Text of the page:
seal off


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Related to seal off: sealable

seal off

Also, seal up. Close tightly or barricade to prevent entry or exit. For example, We're sealing off the unused wing of the building, or The jar is tightly sealed up. Dating from the first half of the 1900s, this idiom uses seal in the sense of "close securely," as one used to do with a seal of wax.
See also: off, seal

seal off

v.
1. To close tightly or surround something or someplace with a barricade or cordon: The government has sealed off its borders. The police surrounded the building and sealed it off.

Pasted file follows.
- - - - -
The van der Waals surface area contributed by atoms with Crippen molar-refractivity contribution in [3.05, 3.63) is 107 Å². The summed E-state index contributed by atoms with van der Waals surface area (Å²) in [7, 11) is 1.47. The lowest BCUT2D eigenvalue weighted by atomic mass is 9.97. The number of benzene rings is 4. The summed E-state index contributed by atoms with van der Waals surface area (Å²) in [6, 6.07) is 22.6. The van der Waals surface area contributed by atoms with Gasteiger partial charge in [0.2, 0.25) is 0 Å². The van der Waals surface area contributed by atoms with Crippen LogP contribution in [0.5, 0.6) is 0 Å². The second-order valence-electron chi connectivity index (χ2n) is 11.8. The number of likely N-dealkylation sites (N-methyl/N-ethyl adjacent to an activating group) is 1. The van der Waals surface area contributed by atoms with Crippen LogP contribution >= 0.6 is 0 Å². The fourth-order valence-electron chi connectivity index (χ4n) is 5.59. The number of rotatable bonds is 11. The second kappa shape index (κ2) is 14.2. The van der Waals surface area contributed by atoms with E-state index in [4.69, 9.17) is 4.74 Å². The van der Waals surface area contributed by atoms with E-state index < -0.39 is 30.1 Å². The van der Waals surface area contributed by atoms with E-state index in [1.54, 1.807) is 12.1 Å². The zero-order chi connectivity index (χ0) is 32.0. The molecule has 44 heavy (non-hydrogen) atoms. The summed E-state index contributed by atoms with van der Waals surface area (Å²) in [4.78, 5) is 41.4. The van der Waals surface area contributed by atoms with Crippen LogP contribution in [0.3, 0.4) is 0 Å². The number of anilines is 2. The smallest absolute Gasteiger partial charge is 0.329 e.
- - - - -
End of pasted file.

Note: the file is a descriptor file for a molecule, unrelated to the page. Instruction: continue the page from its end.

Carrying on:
2. To isolate someone or something: The remote location sealed the village off from the rest of the world.
See also: off, seal
References in periodicals archive ?
Mula Bandha is the Root Lock, and traditionally it is used to seal off energy and help to support pelvic muscles as well as the lower back region.
They seal off the defensive tackle and end coming upfield, creating a wide lane for our FB to attack the backside LB.
It would be impossible to seal off the area that has to be abated.
Check for and seal off any holes on the outside of your home that might have been caused by winter damage.
CORDON Garda seal off scene of yesterday's murder in Blarney, Co Cork
Flood-Guard[R] from General Pipe Cleaners is available for 2", 3" and 4" floor drains: the Flood-Guard operates like a check valve to seal off water back-up caused by overloaded sewers.
Police were forced to seal off the southbound Foleshill Road after a woman was struck by a bus.
GRIM DISCOVERY: Police seal off the road at incident off Longroyd Lane, Longroyd Bridge, Huddersfield